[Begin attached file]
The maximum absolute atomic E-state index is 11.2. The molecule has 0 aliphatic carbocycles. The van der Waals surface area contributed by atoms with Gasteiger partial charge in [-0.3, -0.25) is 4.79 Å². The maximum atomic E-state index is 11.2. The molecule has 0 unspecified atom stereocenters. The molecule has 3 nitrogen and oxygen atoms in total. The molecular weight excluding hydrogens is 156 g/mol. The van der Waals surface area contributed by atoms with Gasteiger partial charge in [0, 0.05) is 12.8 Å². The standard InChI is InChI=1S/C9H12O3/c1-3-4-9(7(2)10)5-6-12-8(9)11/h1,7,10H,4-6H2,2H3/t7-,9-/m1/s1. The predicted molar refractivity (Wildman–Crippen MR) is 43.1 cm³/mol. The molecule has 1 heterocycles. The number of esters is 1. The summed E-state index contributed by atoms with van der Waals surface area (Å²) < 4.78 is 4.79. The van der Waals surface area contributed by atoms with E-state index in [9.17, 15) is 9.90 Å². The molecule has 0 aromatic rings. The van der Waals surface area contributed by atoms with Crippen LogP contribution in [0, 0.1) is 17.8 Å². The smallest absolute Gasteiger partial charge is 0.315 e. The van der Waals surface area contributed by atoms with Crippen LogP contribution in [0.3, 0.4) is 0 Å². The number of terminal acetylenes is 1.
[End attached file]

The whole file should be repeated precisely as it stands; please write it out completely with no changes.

The maximum absolute atomic E-state index is 11.2. The molecule has 0 aliphatic carbocycles. The van der Waals surface area contributed by atoms with Gasteiger partial charge in [-0.3, -0.25) is 4.79 Å². The maximum atomic E-state index is 11.2. The molecule has 0 unspecified atom stereocenters. The molecule has 3 nitrogen and oxygen atoms in total. The molecular weight excluding hydrogens is 156 g/mol. The van der Waals surface area contributed by atoms with Gasteiger partial charge in [0, 0.05) is 12.8 Å². The standard InChI is InChI=1S/C9H12O3/c1-3-4-9(7(2)10)5-6-12-8(9)11/h1,7,10H,4-6H2,2H3/t7-,9-/m1/s1. The predicted molar refractivity (Wildman–Crippen MR) is 43.1 cm³/mol. The molecule has 1 heterocycles. The number of esters is 1. The summed E-state index contributed by atoms with van der Waals surface area (Å²) < 4.78 is 4.79. The van der Waals surface area contributed by atoms with E-state index in [9.17, 15) is 9.90 Å². The molecule has 0 aromatic rings. The van der Waals surface area contributed by atoms with Crippen LogP contribution in [0, 0.1) is 17.8 Å². The smallest absolute Gasteiger partial charge is 0.315 e. The van der Waals surface area contributed by atoms with Crippen LogP contribution in [0.3, 0.4) is 0 Å². The number of terminal acetylenes is 1.